Hairy upright herb native to southeastern Asia but widely cultivated for its large glossy edible fruit commonly used as a vegetable


A fruit of this plant. Also called aubergine.


A blackish purple.


Why is it called an Eggplant in North America?

The term "Eggplant" originated from early varieties that resembled eggs in shape and color.

Can you substitute Brinjal for Eggplant in recipes?

Absolutely, since they are the same vegetable.

Is Eggplant parmesan made with actual eggs?

The name refers to the vegetable, but the dish often involves breadcrumbs and cheese.

Are there different varieties of Brinjal/Eggplant?

Yes, they come in different sizes, shapes, and colors, from purple to white.

What's the nutritional value of an Eggplant?

Eggplant is low in calories but rich in fiber, vitamins, and minerals.

Why might someone in India be unfamiliar with the term Eggplant?

In India, the common term is Brinjal, so the word Eggplant might be less recognized.

Can Brinjal be eaten raw?

While it can be, Brinjal is usually cooked to enhance its flavor and texture.

Are all Brinjal varieties purple?

No, while purple is common, there are white, green, and striped Brinjals.

How do you reduce the bitterness of an Eggplant?

Salting sliced Eggplant and letting it sit can draw out some bitterness.

Can you roast an entire Eggplant?

Yes, whole roasted Eggplant is a preparation method in various cuisines.

What pairs well with Brinjal in dishes?

Tomatoes, garlic, onions, and spices complement Brinjal's flavor.

How long does an Eggplant last in the fridge?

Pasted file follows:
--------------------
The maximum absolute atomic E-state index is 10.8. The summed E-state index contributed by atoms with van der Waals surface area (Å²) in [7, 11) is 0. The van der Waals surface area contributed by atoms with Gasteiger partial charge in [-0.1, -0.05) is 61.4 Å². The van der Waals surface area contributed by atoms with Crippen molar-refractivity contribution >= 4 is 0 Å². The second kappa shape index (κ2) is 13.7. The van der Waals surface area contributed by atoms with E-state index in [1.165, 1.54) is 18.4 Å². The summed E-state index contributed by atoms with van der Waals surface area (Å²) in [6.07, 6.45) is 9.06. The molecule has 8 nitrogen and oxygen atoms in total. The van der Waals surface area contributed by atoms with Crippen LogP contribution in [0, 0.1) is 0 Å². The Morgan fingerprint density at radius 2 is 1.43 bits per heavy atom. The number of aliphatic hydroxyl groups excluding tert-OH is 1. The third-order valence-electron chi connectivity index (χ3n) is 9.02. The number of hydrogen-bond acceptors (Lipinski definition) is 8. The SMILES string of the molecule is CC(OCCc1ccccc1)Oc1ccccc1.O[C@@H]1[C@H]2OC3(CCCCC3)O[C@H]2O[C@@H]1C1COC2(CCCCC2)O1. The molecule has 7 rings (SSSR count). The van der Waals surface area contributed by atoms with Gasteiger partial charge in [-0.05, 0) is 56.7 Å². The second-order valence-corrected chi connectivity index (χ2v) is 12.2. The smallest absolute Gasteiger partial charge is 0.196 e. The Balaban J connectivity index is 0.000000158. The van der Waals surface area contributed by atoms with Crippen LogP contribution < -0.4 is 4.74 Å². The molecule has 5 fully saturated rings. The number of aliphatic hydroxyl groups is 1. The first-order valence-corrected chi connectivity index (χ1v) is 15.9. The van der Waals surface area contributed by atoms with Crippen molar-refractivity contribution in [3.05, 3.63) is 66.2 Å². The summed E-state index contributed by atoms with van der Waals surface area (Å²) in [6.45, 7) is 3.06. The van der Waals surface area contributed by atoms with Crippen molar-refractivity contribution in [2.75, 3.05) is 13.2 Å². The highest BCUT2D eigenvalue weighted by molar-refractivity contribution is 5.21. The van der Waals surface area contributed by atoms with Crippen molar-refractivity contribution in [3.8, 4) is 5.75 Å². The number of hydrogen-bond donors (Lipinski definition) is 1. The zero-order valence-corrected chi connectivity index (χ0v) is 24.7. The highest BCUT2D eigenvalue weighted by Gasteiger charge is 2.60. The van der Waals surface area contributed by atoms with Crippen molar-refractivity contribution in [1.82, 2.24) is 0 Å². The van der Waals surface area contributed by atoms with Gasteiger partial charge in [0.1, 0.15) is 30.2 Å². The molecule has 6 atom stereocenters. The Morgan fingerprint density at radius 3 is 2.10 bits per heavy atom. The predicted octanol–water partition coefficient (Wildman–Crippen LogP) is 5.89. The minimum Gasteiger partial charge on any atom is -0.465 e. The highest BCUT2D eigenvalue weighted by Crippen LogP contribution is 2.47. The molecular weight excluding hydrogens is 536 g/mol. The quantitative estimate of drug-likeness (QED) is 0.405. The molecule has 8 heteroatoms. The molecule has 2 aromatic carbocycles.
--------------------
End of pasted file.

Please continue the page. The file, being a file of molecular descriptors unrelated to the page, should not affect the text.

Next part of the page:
Fresh Eggplant can last for about a week if stored properly.

Can people with nightshade sensitivities eat Eggplant?

It's best to avoid Eggplant if one has a nightshade sensitivity or allergy.

Is Brinjal commonly used in Indian cuisine?

Yes, Brinjal is a staple in various Indian dishes.

Why is Eggplant considered a "nightshade"?

It belongs to the nightshade family, which includes tomatoes, peppers, and potatoes.

Is Brinjal good for health?

Yes, Brinjal is nutritious and offers various health benefits.

Are Brinjal and Eggplant the same?

Yes, Brinjal and Eggplant refer to the same vegetable.

Is Eggplant's skin edible?

Yes, the skin of the Eggplant is edible and nutritious.

What's the difference between Brinjal and Aubergine?

They're different regional names for the same vegetable.

Which cuisines prominently feature Brinjal?

South Asian, Mediterranean, Middle Eastern, and more.
About Author
Written by
Harlon Moss
Harlon is a seasoned quality moderator and accomplished content writer for Difference Wiki. An alumnus of the prestigious University of California, he earned his degree in Computer Science. Leveraging his academic background, Harlon brings a meticulous and informed perspective to his work, ensuring content accuracy and excellence.
Edited by
Janet White
Janet White has been an esteemed writer and blogger for Difference Wiki. Holding a Master's degree in Science and Medical Journalism from the prestigious Boston University, she has consistently demonstrated her expertise and passion for her field. When she's not immersed in her work, Janet relishes her time exercising, delving into a good book, and cherishing moments with friends and family.